* You are driving. And in the passenger seat beside you, I’m stressed.
You are not only one of the best casual sex partners I ever had, but you are actually a skilled driver too, but for some reason your firm sense of right and wrong makes for exasperating car conversation. You ask, “Can I flip him off?” I say, “No! Just switch over to the next lane. You’re going to hit them when they stop short. And no, it’s not worth it!” When we finally reach our destination, I’m already drained of energy. The only solution to this problem is me drive home.
* He knows he wants to marry you.
“Sam, I can see you marrying this woman.” May good friend Pierre shakes his head sardonically as I tell him the New York girl I met online is coming over to visit. “If this happens, you’ll be my best man,” I retort. Har har, we’re thinking. Weddings only happen to other people when you’re 18.
A few days later, I stand waiting outside the arrival doors of the Toronto airport terminal, nervously thinking of how you look like based on the pictures you’ve sent. I am anxious and doubtful until I catch sight of you. I see your eyes, and you see mine. “There you are,” I tell myself. “I would recognize you anywhere.” We kiss for the first time; just barely more than strangers. And then I know this is wonderfulâ€¦ Pierre is going to need a tux.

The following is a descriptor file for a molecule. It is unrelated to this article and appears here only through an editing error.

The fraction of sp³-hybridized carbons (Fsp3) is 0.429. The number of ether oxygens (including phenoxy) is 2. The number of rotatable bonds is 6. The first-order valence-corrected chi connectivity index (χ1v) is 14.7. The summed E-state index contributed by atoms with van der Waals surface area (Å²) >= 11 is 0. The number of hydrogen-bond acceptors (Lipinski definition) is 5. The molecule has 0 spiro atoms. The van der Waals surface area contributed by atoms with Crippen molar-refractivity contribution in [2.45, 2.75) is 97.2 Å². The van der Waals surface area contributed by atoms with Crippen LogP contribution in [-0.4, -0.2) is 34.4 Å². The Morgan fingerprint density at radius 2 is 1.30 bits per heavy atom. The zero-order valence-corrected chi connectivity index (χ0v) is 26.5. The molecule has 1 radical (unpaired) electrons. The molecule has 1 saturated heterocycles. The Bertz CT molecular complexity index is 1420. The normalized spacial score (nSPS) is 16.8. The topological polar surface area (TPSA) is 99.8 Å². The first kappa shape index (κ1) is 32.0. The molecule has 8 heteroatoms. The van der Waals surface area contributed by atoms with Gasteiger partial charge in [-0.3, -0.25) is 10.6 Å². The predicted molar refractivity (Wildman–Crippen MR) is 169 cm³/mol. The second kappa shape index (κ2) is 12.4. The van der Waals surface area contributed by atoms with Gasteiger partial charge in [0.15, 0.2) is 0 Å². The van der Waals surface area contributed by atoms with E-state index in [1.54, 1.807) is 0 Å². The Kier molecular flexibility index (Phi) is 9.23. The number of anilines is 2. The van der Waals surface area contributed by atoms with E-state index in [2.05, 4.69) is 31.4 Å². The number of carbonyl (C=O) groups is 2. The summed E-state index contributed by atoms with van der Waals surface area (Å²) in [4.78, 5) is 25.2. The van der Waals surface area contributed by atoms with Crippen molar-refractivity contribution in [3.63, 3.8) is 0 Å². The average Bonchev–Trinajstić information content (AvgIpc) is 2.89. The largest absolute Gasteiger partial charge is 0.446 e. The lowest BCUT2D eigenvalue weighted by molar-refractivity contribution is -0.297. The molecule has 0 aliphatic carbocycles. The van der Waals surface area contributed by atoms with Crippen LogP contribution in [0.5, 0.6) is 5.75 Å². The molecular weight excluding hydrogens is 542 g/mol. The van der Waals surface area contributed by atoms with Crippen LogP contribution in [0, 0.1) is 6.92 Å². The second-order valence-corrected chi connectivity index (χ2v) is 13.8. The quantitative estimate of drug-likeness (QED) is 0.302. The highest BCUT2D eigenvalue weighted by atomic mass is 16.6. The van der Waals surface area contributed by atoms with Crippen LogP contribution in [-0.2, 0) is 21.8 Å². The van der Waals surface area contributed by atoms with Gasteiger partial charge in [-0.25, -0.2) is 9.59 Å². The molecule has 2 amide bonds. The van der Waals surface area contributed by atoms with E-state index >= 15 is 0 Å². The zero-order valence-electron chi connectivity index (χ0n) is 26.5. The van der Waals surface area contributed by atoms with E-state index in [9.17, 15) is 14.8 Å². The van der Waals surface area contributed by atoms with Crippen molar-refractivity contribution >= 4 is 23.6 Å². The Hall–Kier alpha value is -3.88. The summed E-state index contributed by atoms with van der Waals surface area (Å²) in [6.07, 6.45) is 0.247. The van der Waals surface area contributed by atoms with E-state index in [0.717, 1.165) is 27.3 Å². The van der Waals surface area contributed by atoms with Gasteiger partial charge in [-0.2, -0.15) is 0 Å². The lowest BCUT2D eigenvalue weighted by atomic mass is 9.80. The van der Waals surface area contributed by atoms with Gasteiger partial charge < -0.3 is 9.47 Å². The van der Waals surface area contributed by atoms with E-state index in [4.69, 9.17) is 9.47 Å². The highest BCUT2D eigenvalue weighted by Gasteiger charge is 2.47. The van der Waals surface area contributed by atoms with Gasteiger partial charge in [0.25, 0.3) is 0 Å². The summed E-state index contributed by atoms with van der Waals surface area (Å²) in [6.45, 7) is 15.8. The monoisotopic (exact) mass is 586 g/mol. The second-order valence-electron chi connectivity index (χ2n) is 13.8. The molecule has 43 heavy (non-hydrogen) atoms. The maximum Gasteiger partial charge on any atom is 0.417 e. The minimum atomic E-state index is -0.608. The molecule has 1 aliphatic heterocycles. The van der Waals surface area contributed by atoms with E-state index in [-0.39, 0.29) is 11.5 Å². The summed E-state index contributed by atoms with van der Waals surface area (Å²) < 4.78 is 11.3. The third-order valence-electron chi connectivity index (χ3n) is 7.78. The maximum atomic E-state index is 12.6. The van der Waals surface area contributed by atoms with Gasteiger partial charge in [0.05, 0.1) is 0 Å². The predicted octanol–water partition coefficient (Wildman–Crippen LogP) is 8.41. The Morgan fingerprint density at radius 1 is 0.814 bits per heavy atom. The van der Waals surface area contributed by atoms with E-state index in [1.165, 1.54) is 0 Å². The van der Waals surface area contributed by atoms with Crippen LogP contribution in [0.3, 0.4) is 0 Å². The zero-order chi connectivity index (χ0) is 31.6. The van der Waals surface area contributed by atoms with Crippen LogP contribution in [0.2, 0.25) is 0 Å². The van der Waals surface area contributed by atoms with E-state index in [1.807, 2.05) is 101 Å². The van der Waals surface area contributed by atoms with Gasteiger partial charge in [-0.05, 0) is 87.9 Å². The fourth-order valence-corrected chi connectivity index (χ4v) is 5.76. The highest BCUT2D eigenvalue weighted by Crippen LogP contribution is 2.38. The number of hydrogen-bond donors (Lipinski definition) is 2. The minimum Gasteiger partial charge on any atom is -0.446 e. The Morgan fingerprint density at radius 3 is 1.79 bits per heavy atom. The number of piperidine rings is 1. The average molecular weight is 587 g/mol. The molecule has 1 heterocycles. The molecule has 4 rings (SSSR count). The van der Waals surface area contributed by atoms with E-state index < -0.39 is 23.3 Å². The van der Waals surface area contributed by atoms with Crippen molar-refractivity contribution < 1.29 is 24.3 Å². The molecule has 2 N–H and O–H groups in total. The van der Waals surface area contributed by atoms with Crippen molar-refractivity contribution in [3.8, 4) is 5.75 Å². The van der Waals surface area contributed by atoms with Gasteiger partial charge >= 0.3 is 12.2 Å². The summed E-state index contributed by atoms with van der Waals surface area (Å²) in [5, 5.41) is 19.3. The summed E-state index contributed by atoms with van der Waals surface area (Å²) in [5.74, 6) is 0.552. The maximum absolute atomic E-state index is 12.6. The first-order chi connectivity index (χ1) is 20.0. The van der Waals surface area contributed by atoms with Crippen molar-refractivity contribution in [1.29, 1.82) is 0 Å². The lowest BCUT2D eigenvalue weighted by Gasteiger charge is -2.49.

* You are on the delivery table.
I’m no lightweight. I have gone through four seasons of “E.R.” But when I see our son Brian come out your body drenched in unknown fluids, my brain releases a series of expletives ranging from sources as diverse as “South Park” to “Scooby-Doo.” By the time his twin brother Matt emerges, all I hear is white noise. I aimlessly take pictures as the doctor handles their oddly dripping bodies.
In gaining two wonderful sons, I’ve lost a few things too mainly, my appetite. From that day on, I have never looked at veal the same way. I wouldn’t have been anywhere but by your side during that miraculous act, but I’ve decided to give up hospital dramas.